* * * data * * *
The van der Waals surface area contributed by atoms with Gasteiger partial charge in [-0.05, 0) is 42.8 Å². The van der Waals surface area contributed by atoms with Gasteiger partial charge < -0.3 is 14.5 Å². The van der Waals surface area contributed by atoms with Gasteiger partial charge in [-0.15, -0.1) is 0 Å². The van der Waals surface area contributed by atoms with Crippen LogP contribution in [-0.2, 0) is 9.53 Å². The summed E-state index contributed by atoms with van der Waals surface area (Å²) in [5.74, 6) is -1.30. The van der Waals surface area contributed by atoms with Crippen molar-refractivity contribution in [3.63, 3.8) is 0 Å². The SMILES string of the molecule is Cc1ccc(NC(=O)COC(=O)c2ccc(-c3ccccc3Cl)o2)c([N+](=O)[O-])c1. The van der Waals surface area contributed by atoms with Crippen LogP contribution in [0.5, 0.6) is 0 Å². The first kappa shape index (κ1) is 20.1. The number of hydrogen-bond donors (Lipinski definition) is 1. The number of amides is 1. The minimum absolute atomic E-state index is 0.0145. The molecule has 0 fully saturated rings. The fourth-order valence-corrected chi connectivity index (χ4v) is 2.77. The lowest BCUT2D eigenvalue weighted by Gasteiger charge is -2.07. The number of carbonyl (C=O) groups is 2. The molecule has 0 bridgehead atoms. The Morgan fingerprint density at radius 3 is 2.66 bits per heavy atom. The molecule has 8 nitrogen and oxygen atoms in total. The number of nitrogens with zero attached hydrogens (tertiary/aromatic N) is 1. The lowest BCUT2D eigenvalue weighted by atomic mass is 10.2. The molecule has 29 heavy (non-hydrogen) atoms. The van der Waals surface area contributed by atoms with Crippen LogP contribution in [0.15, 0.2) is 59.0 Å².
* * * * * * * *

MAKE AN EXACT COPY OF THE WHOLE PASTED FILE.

The van der Waals surface area contributed by atoms with Gasteiger partial charge in [-0.05, 0) is 42.8 Å². The van der Waals surface area contributed by atoms with Gasteiger partial charge < -0.3 is 14.5 Å². The van der Waals surface area contributed by atoms with Gasteiger partial charge in [-0.15, -0.1) is 0 Å². The van der Waals surface area contributed by atoms with Crippen LogP contribution in [-0.2, 0) is 9.53 Å². The summed E-state index contributed by atoms with van der Waals surface area (Å²) in [5.74, 6) is -1.30. The van der Waals surface area contributed by atoms with Crippen molar-refractivity contribution in [3.63, 3.8) is 0 Å². The SMILES string of the molecule is Cc1ccc(NC(=O)COC(=O)c2ccc(-c3ccccc3Cl)o2)c([N+](=O)[O-])c1. The van der Waals surface area contributed by atoms with Crippen LogP contribution in [0.5, 0.6) is 0 Å². The first kappa shape index (κ1) is 20.1. The number of hydrogen-bond donors (Lipinski definition) is 1. The number of amides is 1. The minimum absolute atomic E-state index is 0.0145. The molecule has 0 fully saturated rings. The fourth-order valence-corrected chi connectivity index (χ4v) is 2.77. The lowest BCUT2D eigenvalue weighted by Gasteiger charge is -2.07. The number of carbonyl (C=O) groups is 2. The molecule has 0 bridgehead atoms. The Morgan fingerprint density at radius 3 is 2.66 bits per heavy atom. The molecule has 8 nitrogen and oxygen atoms in total. The number of nitrogens with zero attached hydrogens (tertiary/aromatic N) is 1. The lowest BCUT2D eigenvalue weighted by atomic mass is 10.2. The molecule has 29 heavy (non-hydrogen) atoms. The van der Waals surface area contributed by atoms with Crippen LogP contribution in [0.15, 0.2) is 59.0 Å².